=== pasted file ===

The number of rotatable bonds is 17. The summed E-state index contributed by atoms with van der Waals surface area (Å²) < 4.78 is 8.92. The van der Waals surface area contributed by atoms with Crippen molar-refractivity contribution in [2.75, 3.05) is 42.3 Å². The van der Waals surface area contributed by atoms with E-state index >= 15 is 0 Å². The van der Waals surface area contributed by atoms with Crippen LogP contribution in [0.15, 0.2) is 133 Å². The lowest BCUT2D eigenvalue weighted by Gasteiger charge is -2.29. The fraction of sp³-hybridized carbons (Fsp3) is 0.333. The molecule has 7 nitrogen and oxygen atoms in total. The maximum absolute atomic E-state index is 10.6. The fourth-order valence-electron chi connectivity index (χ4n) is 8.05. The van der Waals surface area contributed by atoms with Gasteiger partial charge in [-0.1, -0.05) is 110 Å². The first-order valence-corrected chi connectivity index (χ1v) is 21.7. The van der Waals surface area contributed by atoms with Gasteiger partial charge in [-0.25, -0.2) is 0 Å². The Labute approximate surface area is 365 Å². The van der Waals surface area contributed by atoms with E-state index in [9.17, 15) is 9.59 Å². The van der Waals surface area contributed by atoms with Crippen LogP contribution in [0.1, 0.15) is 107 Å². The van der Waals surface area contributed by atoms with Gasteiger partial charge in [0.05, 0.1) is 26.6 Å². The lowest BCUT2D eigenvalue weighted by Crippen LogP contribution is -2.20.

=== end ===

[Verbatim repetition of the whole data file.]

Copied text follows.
The number of rotatable bonds is 17. The summed E-state index contributed by atoms with van der Waals surface area (Å²) < 4.78 is 8.92. The van der Waals surface area contributed by atoms with Crippen molar-refractivity contribution in [2.75, 3.05) is 42.3 Å². The van der Waals surface area contributed by atoms with E-state index >= 15 is 0 Å². The van der Waals surface area contributed by atoms with Crippen LogP contribution in [0.15, 0.2) is 133 Å². The lowest BCUT2D eigenvalue weighted by Gasteiger charge is -2.29. The fraction of sp³-hybridized carbons (Fsp3) is 0.333. The molecule has 7 nitrogen and oxygen atoms in total. The maximum absolute atomic E-state index is 10.6. The fourth-order valence-electron chi connectivity index (χ4n) is 8.05. The van der Waals surface area contributed by atoms with Gasteiger partial charge in [-0.1, -0.05) is 110 Å². The first-order valence-corrected chi connectivity index (χ1v) is 21.7. The van der Waals surface area contributed by atoms with Gasteiger partial charge in [-0.25, -0.2) is 0 Å². The Labute approximate surface area is 365 Å². The van der Waals surface area contributed by atoms with E-state index in [9.17, 15) is 9.59 Å². The van der Waals surface area contributed by atoms with Crippen LogP contribution in [0.1, 0.15) is 107 Å². The van der Waals surface area contributed by atoms with Gasteiger partial charge in [0.05, 0.1) is 26.6 Å². The lowest BCUT2D eigenvalue weighted by Crippen LogP contribution is -2.20.